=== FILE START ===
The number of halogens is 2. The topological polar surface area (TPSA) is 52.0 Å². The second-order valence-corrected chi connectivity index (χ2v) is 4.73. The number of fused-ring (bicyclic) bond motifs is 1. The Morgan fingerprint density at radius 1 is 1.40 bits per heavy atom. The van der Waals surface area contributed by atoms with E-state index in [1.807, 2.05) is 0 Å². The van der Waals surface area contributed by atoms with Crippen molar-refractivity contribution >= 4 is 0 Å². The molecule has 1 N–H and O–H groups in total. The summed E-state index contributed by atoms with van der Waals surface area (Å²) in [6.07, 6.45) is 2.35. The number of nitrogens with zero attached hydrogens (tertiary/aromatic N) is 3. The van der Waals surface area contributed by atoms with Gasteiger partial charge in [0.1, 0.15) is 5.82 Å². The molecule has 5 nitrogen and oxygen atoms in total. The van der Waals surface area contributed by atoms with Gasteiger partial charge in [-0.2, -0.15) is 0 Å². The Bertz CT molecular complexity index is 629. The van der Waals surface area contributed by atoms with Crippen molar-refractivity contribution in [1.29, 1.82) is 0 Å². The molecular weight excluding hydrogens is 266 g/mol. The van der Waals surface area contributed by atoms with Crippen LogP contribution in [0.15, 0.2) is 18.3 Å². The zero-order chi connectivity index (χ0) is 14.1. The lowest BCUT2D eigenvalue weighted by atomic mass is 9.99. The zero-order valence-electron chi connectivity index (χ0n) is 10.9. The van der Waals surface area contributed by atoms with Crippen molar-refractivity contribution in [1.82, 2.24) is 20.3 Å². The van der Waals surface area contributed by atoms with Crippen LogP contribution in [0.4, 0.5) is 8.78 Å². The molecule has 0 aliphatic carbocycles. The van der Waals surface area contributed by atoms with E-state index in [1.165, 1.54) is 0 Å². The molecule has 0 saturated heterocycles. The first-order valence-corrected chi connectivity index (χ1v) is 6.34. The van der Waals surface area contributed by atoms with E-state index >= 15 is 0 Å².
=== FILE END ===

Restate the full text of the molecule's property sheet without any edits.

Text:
The number of halogens is 2. The topological polar surface area (TPSA) is 52.0 Å². The second-order valence-corrected chi connectivity index (χ2v) is 4.73. The number of fused-ring (bicyclic) bond motifs is 1. The Morgan fingerprint density at radius 1 is 1.40 bits per heavy atom. The van der Waals surface area contributed by atoms with E-state index in [1.807, 2.05) is 0 Å². The van der Waals surface area contributed by atoms with Crippen molar-refractivity contribution >= 4 is 0 Å². The molecule has 1 N–H and O–H groups in total. The summed E-state index contributed by atoms with van der Waals surface area (Å²) in [6.07, 6.45) is 2.35. The number of nitrogens with zero attached hydrogens (tertiary/aromatic N) is 3. The van der Waals surface area contributed by atoms with Gasteiger partial charge in [0.1, 0.15) is 5.82 Å². The molecule has 5 nitrogen and oxygen atoms in total. The van der Waals surface area contributed by atoms with Gasteiger partial charge in [-0.2, -0.15) is 0 Å². The Bertz CT molecular complexity index is 629. The van der Waals surface area contributed by atoms with Crippen molar-refractivity contribution in [1.29, 1.82) is 0 Å². The molecular weight excluding hydrogens is 266 g/mol. The van der Waals surface area contributed by atoms with Crippen LogP contribution in [0.15, 0.2) is 18.3 Å². The zero-order chi connectivity index (χ0) is 14.1. The lowest BCUT2D eigenvalue weighted by atomic mass is 9.99. The zero-order valence-electron chi connectivity index (χ0n) is 10.9. The van der Waals surface area contributed by atoms with Crippen molar-refractivity contribution in [1.82, 2.24) is 20.3 Å². The van der Waals surface area contributed by atoms with Crippen LogP contribution in [0.4, 0.5) is 8.78 Å². The molecule has 0 aliphatic carbocycles. The van der Waals surface area contributed by atoms with E-state index in [1.165, 1.54) is 0 Å². The molecule has 0 saturated heterocycles. The first-order valence-corrected chi connectivity index (χ1v) is 6.34. The van der Waals surface area contributed by atoms with E-state index >= 15 is 0 Å².